Cloud TV is a general term for a new paradigm in broadcasting media services which gets rid of the conventional set-top box devices, antennas and cords. Cloud TV functions by utilizing cloud technologies and by shifting the broadcasting process from the set-top boxes to servers situated outside the homes of the recipients. Those servers store the audio-visual content which can be accessed “in the cloud” by users from any location provided they have an Internet-connected device. Thanks to this technological structure Cloud TV technology provides clients with greater flexibility compared to conventional terrestrial TV. Cloud TV customers can easily download recorded programmes and shows to their personal devices in order to watch it offline. The technology behind cloud TV allows for streaming on various devices, in different rooms and easily on the go. Furthermore, personalization, wider choice and a more complex viewing experience can be achieved through the interface of the service.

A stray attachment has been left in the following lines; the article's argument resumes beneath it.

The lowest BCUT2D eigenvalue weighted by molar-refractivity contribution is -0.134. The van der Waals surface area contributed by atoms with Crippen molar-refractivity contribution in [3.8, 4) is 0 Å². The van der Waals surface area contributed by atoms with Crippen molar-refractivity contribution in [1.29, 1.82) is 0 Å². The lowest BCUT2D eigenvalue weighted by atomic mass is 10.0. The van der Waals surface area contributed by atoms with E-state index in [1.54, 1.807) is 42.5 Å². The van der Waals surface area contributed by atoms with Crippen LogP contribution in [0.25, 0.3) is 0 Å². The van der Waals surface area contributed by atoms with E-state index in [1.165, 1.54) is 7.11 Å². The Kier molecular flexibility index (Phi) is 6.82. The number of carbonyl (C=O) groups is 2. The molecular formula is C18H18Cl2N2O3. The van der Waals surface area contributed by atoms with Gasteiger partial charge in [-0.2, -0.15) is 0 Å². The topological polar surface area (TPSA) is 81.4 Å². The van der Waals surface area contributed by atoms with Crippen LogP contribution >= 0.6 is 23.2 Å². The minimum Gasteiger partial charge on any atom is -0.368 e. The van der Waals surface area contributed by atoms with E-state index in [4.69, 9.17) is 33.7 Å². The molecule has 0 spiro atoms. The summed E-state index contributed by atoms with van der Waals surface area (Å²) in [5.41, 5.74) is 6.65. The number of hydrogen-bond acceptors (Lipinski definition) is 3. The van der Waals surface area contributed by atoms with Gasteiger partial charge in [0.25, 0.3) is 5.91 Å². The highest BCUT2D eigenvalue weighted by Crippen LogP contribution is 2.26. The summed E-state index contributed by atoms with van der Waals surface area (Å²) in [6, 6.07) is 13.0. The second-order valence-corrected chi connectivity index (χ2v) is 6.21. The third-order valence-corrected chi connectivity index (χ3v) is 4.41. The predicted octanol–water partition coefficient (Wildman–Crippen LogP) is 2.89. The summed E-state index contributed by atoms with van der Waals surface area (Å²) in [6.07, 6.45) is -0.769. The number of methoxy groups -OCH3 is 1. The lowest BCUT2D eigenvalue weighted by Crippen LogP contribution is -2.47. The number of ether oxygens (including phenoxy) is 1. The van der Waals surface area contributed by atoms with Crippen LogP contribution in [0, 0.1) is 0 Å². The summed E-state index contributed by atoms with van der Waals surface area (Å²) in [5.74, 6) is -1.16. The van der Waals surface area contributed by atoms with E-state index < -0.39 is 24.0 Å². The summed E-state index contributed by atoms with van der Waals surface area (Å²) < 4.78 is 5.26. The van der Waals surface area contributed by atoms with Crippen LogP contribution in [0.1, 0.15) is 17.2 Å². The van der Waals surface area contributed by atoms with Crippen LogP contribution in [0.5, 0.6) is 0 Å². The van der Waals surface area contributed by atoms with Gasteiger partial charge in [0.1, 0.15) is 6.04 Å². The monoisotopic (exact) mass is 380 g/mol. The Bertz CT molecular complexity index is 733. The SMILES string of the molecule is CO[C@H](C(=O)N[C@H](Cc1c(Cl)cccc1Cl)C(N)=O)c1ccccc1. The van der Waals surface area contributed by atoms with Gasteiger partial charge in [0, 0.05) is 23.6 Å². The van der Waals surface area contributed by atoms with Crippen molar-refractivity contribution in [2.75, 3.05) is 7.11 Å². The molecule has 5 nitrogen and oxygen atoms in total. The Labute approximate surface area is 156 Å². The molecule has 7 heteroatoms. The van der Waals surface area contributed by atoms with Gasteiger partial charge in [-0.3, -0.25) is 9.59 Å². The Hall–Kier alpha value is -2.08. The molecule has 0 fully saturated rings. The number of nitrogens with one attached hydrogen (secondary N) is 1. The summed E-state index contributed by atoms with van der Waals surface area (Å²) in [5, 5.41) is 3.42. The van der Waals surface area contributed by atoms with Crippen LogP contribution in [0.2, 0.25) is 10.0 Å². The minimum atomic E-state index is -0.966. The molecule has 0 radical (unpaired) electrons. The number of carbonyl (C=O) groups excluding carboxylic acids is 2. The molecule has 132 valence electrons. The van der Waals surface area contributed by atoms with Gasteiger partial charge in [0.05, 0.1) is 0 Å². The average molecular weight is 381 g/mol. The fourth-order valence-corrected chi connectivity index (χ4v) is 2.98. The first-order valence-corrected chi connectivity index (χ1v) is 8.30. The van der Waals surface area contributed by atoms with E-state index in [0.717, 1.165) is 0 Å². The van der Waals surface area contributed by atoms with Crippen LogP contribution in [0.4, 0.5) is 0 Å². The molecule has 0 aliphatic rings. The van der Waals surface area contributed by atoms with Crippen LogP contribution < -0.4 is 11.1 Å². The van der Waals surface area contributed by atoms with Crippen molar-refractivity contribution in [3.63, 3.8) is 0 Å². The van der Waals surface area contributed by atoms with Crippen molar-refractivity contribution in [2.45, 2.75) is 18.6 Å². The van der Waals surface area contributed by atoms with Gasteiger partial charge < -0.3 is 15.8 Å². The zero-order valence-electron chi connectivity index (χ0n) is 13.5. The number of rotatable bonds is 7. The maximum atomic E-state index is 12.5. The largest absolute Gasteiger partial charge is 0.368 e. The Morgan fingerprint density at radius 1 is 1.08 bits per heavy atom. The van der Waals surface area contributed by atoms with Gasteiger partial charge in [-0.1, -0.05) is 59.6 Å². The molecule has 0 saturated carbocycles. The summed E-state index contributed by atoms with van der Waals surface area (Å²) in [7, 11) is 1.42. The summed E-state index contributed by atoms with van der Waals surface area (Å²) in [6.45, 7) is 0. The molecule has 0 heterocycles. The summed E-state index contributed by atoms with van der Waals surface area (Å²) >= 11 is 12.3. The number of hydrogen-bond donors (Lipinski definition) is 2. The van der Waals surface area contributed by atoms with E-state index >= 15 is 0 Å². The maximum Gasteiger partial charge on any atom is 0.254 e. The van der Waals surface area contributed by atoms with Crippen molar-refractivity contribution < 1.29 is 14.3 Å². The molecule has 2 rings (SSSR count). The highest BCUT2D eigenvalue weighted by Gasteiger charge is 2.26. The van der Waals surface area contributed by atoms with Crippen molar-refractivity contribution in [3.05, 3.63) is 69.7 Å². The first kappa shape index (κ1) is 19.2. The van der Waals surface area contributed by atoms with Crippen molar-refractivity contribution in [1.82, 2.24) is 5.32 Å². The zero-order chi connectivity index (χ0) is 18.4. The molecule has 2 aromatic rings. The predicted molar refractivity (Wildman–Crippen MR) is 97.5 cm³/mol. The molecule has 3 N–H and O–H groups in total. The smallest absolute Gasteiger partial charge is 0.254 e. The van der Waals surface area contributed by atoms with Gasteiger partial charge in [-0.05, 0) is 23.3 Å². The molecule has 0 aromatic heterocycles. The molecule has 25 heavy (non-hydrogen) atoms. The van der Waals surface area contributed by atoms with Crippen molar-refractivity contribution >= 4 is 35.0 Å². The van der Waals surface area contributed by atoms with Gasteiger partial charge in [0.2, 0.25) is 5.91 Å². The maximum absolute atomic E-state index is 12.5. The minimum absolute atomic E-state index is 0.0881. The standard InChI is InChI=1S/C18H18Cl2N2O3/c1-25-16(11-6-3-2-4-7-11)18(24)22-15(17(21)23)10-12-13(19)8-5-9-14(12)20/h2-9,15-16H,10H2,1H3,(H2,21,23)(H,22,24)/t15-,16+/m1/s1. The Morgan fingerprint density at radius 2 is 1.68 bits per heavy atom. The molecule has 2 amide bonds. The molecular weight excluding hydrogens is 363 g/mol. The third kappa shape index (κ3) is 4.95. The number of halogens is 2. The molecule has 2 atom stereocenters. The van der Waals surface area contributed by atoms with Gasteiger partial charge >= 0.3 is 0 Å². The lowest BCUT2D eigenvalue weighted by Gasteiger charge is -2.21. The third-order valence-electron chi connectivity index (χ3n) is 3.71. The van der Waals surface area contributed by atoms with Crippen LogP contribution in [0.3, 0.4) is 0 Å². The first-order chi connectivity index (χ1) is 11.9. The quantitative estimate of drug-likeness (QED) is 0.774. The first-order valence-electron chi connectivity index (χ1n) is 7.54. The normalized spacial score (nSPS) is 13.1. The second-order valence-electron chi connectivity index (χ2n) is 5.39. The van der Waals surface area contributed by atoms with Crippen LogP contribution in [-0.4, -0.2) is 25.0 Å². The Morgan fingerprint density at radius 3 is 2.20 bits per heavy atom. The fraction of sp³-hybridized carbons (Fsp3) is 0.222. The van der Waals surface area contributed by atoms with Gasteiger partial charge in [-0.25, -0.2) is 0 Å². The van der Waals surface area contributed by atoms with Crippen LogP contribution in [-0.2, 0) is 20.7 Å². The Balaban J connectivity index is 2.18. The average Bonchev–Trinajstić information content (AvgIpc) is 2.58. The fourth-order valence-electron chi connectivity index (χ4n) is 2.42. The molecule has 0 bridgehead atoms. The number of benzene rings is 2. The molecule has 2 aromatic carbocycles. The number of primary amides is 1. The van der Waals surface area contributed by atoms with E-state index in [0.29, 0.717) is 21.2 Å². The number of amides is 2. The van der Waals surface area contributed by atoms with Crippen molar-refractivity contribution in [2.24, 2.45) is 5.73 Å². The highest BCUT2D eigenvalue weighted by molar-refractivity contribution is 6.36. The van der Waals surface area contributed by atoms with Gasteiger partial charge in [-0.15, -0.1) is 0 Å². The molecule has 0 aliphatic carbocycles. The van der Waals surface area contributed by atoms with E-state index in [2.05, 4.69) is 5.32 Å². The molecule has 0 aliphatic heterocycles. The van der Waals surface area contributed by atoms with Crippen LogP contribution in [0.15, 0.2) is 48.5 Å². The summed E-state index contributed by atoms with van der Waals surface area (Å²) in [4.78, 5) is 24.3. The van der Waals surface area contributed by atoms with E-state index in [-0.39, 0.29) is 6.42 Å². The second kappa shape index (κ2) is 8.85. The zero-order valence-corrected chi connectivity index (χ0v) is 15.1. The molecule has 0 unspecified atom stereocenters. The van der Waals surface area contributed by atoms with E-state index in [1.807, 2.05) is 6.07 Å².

Nonetheless such streaming services might entail legal implications based on the legality of the stored and streamed content. Relevant case law on both sides of the Atlantic, such as the rulings in Bhaalu and Aereo gives proof that streaming can lead to copyright infringement even when it utilizes the ‘one person-one device’ principle. Furthermore, the physical dichotomy, which is inherent to all cloud technologies might further complicate matters and bring uncertainty as to within the scope of which jurisdiction is the cloud service operating.